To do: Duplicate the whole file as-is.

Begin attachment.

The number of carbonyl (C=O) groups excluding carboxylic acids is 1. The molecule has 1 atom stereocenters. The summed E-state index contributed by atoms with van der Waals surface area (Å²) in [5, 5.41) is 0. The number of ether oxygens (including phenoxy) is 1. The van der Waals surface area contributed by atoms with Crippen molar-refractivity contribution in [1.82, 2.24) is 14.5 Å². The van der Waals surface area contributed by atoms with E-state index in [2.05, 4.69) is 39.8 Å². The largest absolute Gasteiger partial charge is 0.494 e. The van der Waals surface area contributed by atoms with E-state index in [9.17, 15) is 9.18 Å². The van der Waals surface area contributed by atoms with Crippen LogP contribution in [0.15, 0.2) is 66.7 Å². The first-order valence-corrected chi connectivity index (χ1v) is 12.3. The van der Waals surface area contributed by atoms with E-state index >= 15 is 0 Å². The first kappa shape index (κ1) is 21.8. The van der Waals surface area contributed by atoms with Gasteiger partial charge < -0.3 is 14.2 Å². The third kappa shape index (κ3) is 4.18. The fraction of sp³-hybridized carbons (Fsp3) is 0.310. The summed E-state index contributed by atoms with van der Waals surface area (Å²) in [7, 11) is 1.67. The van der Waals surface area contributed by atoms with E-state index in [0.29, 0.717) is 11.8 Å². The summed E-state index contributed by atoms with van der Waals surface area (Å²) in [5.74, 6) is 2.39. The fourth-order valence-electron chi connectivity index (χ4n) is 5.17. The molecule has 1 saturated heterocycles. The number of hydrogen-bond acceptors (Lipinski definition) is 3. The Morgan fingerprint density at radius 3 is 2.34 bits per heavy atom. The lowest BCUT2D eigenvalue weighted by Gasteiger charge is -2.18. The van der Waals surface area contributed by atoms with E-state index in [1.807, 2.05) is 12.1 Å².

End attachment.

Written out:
The number of carbonyl (C=O) groups excluding carboxylic acids is 1. The molecule has 1 atom stereocenters. The summed E-state index contributed by atoms with van der Waals surface area (Å²) in [5, 5.41) is 0. The number of ether oxygens (including phenoxy) is 1. The van der Waals surface area contributed by atoms with Crippen molar-refractivity contribution in [1.82, 2.24) is 14.5 Å². The van der Waals surface area contributed by atoms with E-state index in [2.05, 4.69) is 39.8 Å². The largest absolute Gasteiger partial charge is 0.494 e. The van der Waals surface area contributed by atoms with E-state index in [9.17, 15) is 9.18 Å². The van der Waals surface area contributed by atoms with Crippen LogP contribution in [0.15, 0.2) is 66.7 Å². The first-order valence-corrected chi connectivity index (χ1v) is 12.3. The van der Waals surface area contributed by atoms with E-state index >= 15 is 0 Å². The first kappa shape index (κ1) is 21.8. The van der Waals surface area contributed by atoms with Gasteiger partial charge < -0.3 is 14.2 Å². The third kappa shape index (κ3) is 4.18. The fraction of sp³-hybridized carbons (Fsp3) is 0.310. The summed E-state index contributed by atoms with van der Waals surface area (Å²) in [7, 11) is 1.67. The van der Waals surface area contributed by atoms with E-state index in [0.29, 0.717) is 11.8 Å². The summed E-state index contributed by atoms with van der Waals surface area (Å²) in [5.74, 6) is 2.39. The fourth-order valence-electron chi connectivity index (χ4n) is 5.17. The molecule has 1 saturated heterocycles. The number of hydrogen-bond acceptors (Lipinski definition) is 3. The Morgan fingerprint density at radius 3 is 2.34 bits per heavy atom. The lowest BCUT2D eigenvalue weighted by Gasteiger charge is -2.18. The van der Waals surface area contributed by atoms with E-state index in [1.807, 2.05) is 12.1 Å².